How does a landlord manage to screw up and get property foreclosed on when it’s producing revenue?

  34. JiminyChristmas says:

    @SMSDHubbard: Well, if you’re spending all your rent revenue on hookers and blow…things happen.

  35. ChuckECheese says:

    @averyml: I think it’s perfectly possible to play dumb in a case like this. “I’m the occupant here, and I assumed the mail is mine” would be sufficient.

    The current owner of my home (I rent it through an agency and have never met the owner) is engaged in some major shenanigans with my place right now. First the owner took out sellers insurance on it and made a claim that the sale fell through (all shenaniganized no doubt), then refinanced it (as a primary residence), and finally took out a storm-damage claim on the roof (which was denied because the roof was too old). How do I know all this? Because they had every piece of mail sent to my home. I just read it all and threw it away.

    @SMSDHubbard: How? By being a deadbeat landlord who is collecting the rent checks and not paying the mortgage. It’s a nice way to make a few thousand dollars. Another way to do it is to claim you own a house you really don’t, then rent it to people and collect the money.

  36. mmmsoap says:

    @ChuckECheese: If this were Slashdot, I’d mod you up for the word “shenaniganized”

  37. infecto says:

    Personally I would have just broken in on the first day.

  38. womynist says:

    I’ve seen a number of tenants whose landlords are getting foreclosed on in NH (I do social work), and here they give you a 30 day notice of eviction. And they also do this “cash for keys” thing where the tenant gets $1,000 from the bank for the inconvenience of being evicted. Sometimes you get more money if you leave before the 30 days are up. If your primary reesidence is foreclosed on and you don’t leave, the sherriff can lock you out without notice or a chance to get your belongings. They’ll sell your stuff at auction. “Live Free or Die”

  39. SeanOHara says:

    @floraposte: Citibank has less snickers than an Almond Joy.

  40. Canoehead says:

    @infecto: In retrospect I’m sure she wished she did. Given that she was the primary tenant(or at least could credibly claim she thought she was) it would likely not be a crime, just damage to a property you are renting like an accidental hole in the wall from a table leg. Sure you’d have to reimburse your landlord, but if you only broke the lock they would likely not care since the bank will have to replace it anyway. At worst, they dock your damage deposit.

  41. Alex7575 says:

    Consumerist,

    If I were to make a comment joking about how blacks in my office are lazy, what would have done to my comment?

    How about a demeaning comment about retarded people? Like my son who has Down syndrome?

    I’m looking at you Git em Steve… I don’t care about people using the word “retarded”, it’s a word and there’s nothing I can do about it. But you crossed the line, you specifically used a disabled person for nothing but comedy, and the worst part is that you even failed at that.

  42. jordy777 says:

    @Marshfield: You suck, and you just got so collectively housed its ANIMAL @#$%@#$ CRAZY! Boo-Yah!

    And yeah, if I were the tenant and these movers put even the tiniest scratch on my stuff, I would scream bloody murder and want it replaced. The fact that you would even move this topic into a discussion about furniture quality is incomprehensibly stupid.

    PS – People that precede a statement with “not to be rude/offensive” or “not to blame the renter here” are doing exactly what they did not intend to do.

  43. RabbitDinner says:
  44. coren says:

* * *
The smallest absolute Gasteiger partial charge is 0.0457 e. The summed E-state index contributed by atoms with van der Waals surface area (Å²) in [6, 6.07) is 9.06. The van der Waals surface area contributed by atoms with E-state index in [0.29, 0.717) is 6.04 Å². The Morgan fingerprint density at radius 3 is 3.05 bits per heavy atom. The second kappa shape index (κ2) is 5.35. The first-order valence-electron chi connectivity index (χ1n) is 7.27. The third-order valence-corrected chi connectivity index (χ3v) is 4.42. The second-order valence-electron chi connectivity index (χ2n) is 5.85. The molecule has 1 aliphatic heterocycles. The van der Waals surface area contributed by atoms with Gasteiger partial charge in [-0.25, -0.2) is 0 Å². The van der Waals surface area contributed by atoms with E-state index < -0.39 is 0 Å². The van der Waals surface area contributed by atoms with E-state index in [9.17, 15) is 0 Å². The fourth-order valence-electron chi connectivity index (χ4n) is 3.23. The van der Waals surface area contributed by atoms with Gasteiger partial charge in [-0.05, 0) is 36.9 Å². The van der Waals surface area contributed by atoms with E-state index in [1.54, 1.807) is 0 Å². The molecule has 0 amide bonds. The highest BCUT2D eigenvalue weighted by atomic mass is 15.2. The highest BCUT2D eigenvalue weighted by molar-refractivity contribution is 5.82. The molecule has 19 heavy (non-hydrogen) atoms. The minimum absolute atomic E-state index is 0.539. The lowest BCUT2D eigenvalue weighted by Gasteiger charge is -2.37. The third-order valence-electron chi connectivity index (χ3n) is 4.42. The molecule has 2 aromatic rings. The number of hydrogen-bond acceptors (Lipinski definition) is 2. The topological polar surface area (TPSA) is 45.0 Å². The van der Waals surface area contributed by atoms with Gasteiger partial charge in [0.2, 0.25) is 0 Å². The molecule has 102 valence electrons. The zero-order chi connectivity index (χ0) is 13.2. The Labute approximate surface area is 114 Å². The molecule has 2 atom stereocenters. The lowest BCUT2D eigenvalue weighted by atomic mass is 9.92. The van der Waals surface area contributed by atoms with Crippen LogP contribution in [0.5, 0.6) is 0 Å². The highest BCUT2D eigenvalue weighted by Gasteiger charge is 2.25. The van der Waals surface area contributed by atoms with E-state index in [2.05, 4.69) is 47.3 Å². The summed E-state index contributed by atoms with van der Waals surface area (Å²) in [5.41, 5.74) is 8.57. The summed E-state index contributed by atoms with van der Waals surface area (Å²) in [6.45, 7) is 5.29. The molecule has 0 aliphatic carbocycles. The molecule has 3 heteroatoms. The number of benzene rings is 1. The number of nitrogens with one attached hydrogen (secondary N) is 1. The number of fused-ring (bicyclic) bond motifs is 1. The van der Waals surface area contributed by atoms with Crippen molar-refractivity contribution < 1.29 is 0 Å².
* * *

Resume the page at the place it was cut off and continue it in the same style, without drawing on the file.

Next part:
@mythago: Do you go around telling all the people who get off the main topic that it’s not relevant?

    @Alex7575: Uh…no one made fun of Down’s Syndrome, he didn’t say retarded, and it’s a fictional person. Overreact much?

  45. mythago says:

    @coren, sorry, did you want to say that Tabitha deserved it because of her crappy furniture, too?

  46. CumaeanSibyl says:

    @Alex7575: Nobody used the words “retarded” or “Down’s syndrome.” He was providing a hypothetical bullshit excuse for a company that wanted to disclaim its receipt of certified letters.

    Laugh riot? Maybe not, but the joke is about companies who make shit up to get out of trouble, not disabled people. Would it have made you feel better if the bullshit excuse were something like “Crazy Larry in the mailroom set all the mail on fire one day and the men in the white coats took him away,” or would you find that offensive to people with mental illnesses?

  47. Alex7575 says:

    @coren:

    No he didn’t specifically make fun of Down syndrome, nor specifically of my son, how specific does it have to be? He made fun of special needs people who are not of high mental capacity, which includes my son.

    I wasn’t calling him on saying the word, I was specifically stating that fact, to make sure people knew that I’m not one to overreact.

    So as long as I use a fictional character, it’s quite ok to make fun of a group of people? Or did you not understand the reference to a racist remark?

    My son’s IQ is probably higher than yours.

  48. ArdelisDeeson says:

    SteveDave, Wapner doesn’t need any animating: he’s still alive at age 88.


    Charlene charlene.vickers@gmail.com

    There are no family crests, battle shields, or flags bearing a weasel,
    fingers steepled politely, and the legend “FREEDOM, AT SOME POINT,
    WOULD BE LOVELY, IF IT ISN’T TOO MUCH TROUBLE.”

    –Christine Olinger

  49. Alex7575 says:

    @CumaeanSibyl:

    There are groups of people that even in the joke format you described (and Git Em Dave used) are off limits and/or taboo, I know that I’m asking to add to a list of said taboos, but at the same time my sense to protect my son is much more venal for me.

    I hope you can agree/understand my point so far.

    I can’t fight people to respect people with Down syndrome, like you pointed out, I don’t have anyone in my family that is “certifiably crazy”, but if I did it would’ve been offensive in my eyes also. I completely understood your point.